Baker said the wind turbines attract visitors from all over, adding tourism revenue to the list of benefits.

How New Auto Fuels Will Affect Air Quality
in an Era of Climate Change

UC DAVIS –– As millions of cars and trucks hit the road using fuels other than gasoline, the U.S. Environmental Protection Agency is funding a $900,000 research project at UC Davis to learn precisely what emissions those alternative-fuel vehicles produce and how climate change might affect those emissions.

The research is urgently needed to improve forecasts of how climate change will affect air quality in California, said Michael Kleeman, who is the project's lead researcher and a UC Davis professor of civil and environmental engineering.

"We know from past studies that motor vehicles are a major source of airborne particles in California and across the United States, and higher concentrations of airborne particles are associated with higher death rates. So public agencies are already working to reduce vehicle emissions to protect public health," Kleeman said.

"Now comes climate change, with shifts in patterns of air temperature and humidity levels. Those shifts will affect the particle emissions from cars and trucks and how those particles age in the atmosphere. So the net effect of climate change on vehicle emissions in the coming decades has major public health implications in California."

Wayne Nastri, the EPA's regional administrator for the Pacific Southwest, added: "Given our complex air quality challenges, we must take an integrated approach to environmental protection using new technologies, cost-effective approaches that improve energy efficiency and cleaner fuels."

Kleeman will collaborate on the four-year study with Shuhua Chen, an associate professor of atmospheric science at UC Davis with extensive experience in regional climate models, and James Schauer, a professor of civil and environmental engineering at the University of Wisconsin-Madison who is a leading expert in the analysis of airborne-particle chemical composition.

The researchers will take hundreds of air samples from exhaust pipes of alternative-fuel vehicles and analyze the size and chemical composition of the exhaust particles under a range of temperature and humidity conditions.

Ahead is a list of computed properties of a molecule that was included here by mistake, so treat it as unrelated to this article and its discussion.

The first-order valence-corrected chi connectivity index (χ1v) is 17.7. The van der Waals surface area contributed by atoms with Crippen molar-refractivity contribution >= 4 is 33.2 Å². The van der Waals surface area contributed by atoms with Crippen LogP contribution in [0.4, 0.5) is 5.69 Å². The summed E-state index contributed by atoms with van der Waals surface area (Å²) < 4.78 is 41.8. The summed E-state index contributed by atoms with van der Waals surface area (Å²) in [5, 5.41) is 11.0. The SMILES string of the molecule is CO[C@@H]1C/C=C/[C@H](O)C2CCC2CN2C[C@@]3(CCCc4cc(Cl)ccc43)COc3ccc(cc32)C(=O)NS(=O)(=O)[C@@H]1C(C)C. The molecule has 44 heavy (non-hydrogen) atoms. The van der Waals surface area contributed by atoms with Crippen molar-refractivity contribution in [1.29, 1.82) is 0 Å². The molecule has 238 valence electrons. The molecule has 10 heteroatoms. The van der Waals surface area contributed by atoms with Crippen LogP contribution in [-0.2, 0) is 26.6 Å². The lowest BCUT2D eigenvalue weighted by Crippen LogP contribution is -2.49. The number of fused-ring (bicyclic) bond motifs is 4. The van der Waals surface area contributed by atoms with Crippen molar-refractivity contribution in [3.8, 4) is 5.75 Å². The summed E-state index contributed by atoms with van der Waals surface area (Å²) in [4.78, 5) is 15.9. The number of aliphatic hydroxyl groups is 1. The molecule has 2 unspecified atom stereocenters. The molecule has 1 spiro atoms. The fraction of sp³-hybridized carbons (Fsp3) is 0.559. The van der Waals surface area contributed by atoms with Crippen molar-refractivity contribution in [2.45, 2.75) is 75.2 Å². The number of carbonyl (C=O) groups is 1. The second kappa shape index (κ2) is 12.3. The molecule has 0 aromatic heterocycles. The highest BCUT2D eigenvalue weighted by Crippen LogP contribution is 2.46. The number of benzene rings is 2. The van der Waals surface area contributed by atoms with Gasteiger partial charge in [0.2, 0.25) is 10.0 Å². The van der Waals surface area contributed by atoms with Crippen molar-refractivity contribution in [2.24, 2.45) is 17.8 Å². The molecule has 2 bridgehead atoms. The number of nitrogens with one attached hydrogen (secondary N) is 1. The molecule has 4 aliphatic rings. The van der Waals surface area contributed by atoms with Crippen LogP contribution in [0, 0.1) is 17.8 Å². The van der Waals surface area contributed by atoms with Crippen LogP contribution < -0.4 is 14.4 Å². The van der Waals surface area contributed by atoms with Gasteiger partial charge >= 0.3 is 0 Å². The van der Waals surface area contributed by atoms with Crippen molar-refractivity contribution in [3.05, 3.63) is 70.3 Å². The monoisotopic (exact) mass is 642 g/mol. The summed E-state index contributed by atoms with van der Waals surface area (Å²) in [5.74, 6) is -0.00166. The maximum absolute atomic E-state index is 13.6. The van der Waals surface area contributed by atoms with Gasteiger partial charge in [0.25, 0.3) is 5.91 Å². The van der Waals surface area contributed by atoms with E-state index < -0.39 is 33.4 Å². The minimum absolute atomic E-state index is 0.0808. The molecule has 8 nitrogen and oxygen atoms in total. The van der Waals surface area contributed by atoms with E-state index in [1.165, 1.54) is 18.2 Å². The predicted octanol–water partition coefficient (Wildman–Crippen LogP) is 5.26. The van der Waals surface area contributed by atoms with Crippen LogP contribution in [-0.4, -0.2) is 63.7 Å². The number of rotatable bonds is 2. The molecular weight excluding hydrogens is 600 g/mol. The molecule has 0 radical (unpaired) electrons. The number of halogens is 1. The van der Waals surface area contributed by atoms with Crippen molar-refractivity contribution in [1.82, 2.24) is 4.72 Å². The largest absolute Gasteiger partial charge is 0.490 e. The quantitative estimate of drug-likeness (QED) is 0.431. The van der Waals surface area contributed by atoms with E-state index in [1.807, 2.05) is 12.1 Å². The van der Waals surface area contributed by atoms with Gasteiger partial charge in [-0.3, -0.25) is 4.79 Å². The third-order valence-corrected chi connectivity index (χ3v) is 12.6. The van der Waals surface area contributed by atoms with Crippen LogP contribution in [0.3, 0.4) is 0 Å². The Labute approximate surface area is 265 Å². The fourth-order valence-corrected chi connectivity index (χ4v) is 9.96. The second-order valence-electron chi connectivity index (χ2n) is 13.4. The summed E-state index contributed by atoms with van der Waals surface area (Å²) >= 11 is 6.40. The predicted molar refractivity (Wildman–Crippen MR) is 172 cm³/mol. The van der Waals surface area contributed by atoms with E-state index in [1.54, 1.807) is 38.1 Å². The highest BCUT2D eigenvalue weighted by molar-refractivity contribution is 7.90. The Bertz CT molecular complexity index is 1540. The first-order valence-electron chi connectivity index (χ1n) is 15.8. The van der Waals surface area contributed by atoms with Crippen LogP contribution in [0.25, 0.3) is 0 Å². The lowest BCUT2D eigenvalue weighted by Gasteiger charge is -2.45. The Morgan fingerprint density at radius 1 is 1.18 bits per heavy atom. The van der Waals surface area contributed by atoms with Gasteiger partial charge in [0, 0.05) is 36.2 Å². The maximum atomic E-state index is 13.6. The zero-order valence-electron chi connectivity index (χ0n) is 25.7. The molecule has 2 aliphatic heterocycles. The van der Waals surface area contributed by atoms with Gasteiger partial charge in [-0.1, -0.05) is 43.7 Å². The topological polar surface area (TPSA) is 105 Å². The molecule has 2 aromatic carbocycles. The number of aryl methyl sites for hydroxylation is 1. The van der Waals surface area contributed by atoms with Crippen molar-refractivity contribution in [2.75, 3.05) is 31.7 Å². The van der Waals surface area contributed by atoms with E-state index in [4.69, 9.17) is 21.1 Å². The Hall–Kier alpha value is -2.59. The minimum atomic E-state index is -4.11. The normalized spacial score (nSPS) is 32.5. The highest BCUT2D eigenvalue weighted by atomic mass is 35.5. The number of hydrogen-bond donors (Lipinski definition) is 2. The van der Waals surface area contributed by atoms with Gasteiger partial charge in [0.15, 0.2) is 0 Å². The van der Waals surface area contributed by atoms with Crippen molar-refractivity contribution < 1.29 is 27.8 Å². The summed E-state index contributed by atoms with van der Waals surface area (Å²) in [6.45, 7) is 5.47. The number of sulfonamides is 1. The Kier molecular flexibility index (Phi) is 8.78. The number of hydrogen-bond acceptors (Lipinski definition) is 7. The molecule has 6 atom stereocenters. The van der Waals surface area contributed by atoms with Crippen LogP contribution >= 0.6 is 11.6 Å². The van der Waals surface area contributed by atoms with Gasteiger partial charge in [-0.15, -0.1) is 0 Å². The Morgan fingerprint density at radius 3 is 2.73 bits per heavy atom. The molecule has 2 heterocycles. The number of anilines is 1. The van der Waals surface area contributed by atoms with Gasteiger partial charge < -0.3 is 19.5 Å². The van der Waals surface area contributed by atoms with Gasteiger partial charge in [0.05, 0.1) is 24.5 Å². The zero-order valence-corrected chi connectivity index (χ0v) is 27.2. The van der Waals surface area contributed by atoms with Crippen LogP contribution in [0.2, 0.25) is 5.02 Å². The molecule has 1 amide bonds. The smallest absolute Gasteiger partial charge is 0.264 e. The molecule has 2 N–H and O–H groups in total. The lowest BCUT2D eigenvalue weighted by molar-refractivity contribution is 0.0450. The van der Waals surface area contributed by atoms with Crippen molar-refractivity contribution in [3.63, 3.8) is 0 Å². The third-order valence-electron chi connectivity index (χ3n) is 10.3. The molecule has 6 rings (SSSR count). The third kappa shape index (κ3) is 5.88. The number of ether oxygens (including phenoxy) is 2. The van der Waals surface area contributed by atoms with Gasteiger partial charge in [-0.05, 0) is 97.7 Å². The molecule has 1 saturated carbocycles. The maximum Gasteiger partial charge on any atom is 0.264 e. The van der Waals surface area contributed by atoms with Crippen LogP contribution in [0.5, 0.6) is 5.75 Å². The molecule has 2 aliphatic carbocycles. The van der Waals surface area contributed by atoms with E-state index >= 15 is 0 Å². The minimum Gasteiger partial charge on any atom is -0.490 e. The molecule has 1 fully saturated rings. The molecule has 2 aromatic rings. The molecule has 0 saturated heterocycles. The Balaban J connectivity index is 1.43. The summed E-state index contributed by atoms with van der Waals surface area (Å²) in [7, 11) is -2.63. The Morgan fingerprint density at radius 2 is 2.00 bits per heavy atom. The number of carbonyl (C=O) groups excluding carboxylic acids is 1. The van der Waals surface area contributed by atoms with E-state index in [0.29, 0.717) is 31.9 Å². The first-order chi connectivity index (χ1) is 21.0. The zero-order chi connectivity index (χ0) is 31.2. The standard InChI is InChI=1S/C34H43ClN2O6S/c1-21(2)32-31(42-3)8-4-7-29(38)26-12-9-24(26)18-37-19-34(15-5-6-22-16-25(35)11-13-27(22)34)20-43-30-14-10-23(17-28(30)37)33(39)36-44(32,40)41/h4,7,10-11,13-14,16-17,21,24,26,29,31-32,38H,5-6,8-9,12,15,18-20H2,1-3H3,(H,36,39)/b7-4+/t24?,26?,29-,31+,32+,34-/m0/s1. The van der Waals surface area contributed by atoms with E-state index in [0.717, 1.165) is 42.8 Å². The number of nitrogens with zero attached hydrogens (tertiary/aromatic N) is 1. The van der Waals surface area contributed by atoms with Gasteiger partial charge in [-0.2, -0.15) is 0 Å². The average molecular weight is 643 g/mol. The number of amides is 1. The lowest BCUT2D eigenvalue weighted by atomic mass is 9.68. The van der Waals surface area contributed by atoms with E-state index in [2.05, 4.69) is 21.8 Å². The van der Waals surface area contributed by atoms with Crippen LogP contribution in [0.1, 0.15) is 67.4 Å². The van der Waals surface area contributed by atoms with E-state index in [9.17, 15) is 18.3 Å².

The vehicles they will sample include:

E-85 cars and light-duty trucks, also called flex-fuel or ethanol-blend vehicles;
Gasoline-electric hybrid cars, such as the Toyota Prius and Honda Civic;
Plug-in hybrid electric cars; and Heavy-duty trucks powered by biodiesel.

Based on past studies, Kleeman and Schauer expect that each exhaust particle will consist mostly of carbonaceous compounds produced when fuel and oil are burned in the engine. One of the goals of the current project is to better understand exactly which compounds are emitted under various temperature and humidity conditions.

This information will be incorporated into state-of-the-science air-pollution and regional-climate models running on hundreds of computers at UC Davis. The researchers will use the improved input data in their models to better predict how future transportation exhaust particles will age in a warmer atmosphere and what this might mean for public health.

In a related project also funded by the U.S. EPA, Kleeman and co-workers will assess how the rise in zero-emission vehicles, such as all-electric vehicles and fuel-cell hybrid vehicles (which run on hydrogen), will affect future air quality in California.

Even though these vehicles have no tailpipe emissions, there may be emissions produced when their electric or hydrogen fuels are manufactured.

About U.S. EPA's Region 9 Air Program

The U.S. EPA's Transportation and Air Quality program protects public health and the environment by regulating air pollution from motor vehicles, engines and the fuels used to operate them, and by encouraging travel choices that minimize emissions.

U.S. EPA's Region 9 Air Program guides the federal management, implementation, enforcement and technical oversight of air quality in California, Arizona, Nevada, Hawaii, the Pacific Islands, and Tribal Nations.

About UC Davis

The University of California is one of the world's foremost research and teaching institutions, and UC Davis, which celebrates its centennial this upcoming academic year, is the UC's flagship campus for environmental studies.

UC Davis is a global leader in environmental studies relating to air and water pollution; water and land use; agricultural practices; endangered species management; invasive plants and animals; climate change; resource economics; information technology; and human society and culture. One in six of UC Davis' 1,500 faculty members specializes in an environment-related subject.